Monday, June 2, 2014

Stop Judging My Data

Data are.  Period.  Hard stop.

Data quality and data governance are powerful discussions and can have a huge impact on the ways in which data can be used in analysis.  It certainly makes things clearer when we have consistency of data entry, code sets, workflow, etc.  It occurred to me today, though, that the big data movement gives us at least one technique for dealing with suboptimal data quality.  (This is especially great for those of us who work in healthcare and like to complain about how contaminated our data environments are.)

At StampedeCon this past week, Kilian Weinberger described machine learning (a key technique in big data analysis) this way:

  • Traditional computer science takes input data and program instructions to generate output data.
  • Machine learning takes input data and output data to generate inferred program instructions.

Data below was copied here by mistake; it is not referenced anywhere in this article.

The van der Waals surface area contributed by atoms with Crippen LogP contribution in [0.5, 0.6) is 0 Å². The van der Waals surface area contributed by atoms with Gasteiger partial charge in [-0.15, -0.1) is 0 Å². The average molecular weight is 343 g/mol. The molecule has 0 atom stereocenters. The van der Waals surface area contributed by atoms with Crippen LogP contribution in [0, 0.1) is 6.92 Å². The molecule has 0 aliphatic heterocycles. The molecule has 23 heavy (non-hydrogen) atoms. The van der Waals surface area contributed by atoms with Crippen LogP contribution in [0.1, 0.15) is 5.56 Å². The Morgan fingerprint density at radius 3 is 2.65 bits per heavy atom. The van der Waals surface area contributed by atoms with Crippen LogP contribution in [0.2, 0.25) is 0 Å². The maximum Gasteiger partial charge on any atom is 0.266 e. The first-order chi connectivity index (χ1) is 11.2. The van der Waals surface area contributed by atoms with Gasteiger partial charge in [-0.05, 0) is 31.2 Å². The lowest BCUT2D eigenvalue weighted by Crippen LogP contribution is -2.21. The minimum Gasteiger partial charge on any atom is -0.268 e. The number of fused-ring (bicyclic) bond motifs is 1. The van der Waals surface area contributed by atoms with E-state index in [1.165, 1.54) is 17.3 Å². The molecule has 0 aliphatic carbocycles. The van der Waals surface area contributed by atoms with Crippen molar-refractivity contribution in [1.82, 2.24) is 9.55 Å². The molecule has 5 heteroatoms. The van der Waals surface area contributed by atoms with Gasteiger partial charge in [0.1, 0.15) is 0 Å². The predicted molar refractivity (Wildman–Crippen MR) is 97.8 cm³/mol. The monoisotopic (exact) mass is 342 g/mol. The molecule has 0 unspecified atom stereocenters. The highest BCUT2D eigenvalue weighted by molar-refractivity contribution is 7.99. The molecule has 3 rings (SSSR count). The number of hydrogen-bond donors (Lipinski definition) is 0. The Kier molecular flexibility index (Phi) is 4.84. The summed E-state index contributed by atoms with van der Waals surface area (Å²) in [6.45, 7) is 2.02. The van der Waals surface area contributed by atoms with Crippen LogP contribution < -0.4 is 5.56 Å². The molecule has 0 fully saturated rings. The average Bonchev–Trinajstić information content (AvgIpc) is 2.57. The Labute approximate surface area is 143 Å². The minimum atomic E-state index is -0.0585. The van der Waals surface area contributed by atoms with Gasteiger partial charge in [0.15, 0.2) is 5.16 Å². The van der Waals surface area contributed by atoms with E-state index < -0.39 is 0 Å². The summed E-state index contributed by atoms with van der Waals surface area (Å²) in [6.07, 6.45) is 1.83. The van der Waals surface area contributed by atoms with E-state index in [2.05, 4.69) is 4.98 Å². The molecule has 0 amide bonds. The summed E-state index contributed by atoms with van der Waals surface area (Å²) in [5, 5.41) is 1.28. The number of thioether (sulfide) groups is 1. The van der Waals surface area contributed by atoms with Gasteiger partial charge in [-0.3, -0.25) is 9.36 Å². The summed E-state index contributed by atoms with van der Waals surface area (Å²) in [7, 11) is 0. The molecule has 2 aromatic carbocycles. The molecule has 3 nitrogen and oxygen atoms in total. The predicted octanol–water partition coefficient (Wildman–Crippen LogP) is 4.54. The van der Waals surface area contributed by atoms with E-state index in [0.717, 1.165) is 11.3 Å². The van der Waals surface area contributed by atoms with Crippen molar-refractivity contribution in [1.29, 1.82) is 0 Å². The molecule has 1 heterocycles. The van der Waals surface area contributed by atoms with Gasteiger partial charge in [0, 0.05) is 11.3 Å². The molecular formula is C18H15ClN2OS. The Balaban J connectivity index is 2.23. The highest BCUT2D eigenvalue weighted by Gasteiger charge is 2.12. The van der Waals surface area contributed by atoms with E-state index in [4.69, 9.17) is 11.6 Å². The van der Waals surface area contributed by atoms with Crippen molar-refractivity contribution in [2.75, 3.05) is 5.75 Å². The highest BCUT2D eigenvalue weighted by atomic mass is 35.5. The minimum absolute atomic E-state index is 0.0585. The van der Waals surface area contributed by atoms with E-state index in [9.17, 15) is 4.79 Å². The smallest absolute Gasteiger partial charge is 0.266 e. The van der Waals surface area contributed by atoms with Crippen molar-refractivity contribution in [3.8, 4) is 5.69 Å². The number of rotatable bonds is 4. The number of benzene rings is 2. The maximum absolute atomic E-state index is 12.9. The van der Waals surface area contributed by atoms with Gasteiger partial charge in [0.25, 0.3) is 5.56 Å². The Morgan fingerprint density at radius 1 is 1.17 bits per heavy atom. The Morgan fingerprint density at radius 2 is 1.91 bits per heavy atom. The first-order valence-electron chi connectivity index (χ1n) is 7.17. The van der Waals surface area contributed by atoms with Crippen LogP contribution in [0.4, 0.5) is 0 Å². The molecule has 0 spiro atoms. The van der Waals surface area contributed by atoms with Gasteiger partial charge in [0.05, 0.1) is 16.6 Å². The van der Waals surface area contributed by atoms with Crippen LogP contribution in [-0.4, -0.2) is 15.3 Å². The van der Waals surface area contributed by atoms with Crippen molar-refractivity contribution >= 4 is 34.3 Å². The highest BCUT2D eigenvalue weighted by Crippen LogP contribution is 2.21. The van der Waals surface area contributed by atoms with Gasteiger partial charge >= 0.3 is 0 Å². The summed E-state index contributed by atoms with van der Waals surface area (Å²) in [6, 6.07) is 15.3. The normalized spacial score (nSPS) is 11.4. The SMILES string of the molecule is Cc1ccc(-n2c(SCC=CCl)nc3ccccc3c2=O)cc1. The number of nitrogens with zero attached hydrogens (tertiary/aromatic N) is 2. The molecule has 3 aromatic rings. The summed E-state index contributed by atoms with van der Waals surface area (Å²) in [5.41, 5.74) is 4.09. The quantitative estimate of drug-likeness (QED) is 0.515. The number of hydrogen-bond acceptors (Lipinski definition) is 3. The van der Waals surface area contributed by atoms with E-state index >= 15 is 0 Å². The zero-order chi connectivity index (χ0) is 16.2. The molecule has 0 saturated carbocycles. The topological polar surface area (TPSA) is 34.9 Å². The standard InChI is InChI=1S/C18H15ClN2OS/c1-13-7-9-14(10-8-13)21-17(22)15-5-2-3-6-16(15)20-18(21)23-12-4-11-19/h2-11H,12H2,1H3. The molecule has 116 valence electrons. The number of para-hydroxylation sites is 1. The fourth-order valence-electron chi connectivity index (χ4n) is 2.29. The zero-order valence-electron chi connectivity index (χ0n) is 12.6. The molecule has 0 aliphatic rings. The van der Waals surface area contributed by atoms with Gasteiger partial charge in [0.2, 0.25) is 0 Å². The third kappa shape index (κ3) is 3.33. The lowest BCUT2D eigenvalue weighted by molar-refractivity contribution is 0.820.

This approach begs the question: who are we to judge the data?  If we have no program instructions to which the data is expected to either comply or produce particular results, then who are we to judge the so called data quality?  Let the machine be the judge of the data and infer from it what there is to infer, regardless of what our preconceived notions of quality might be.

Even the quality of the predictive models that come out of machine learning aren't really a judgement of data quality.  In most cases, the input and output used to train machine learning algorithms are the input and output of some other human process or more complex workflow.  If a good machine learning algorithm can't create a highly predictive model from that input and output, its probably an indication that the existing process is somewhat indeterminate.  That represents a measure of process quality, not data quality.

I may be over-reaching a bit on my desire to throw data quality arguments out the window.  It's just that I've heard data quality used as an excuse too many times in my career, when many of those cases were just a matter of not trying hard enough to understand what was really going on with the data.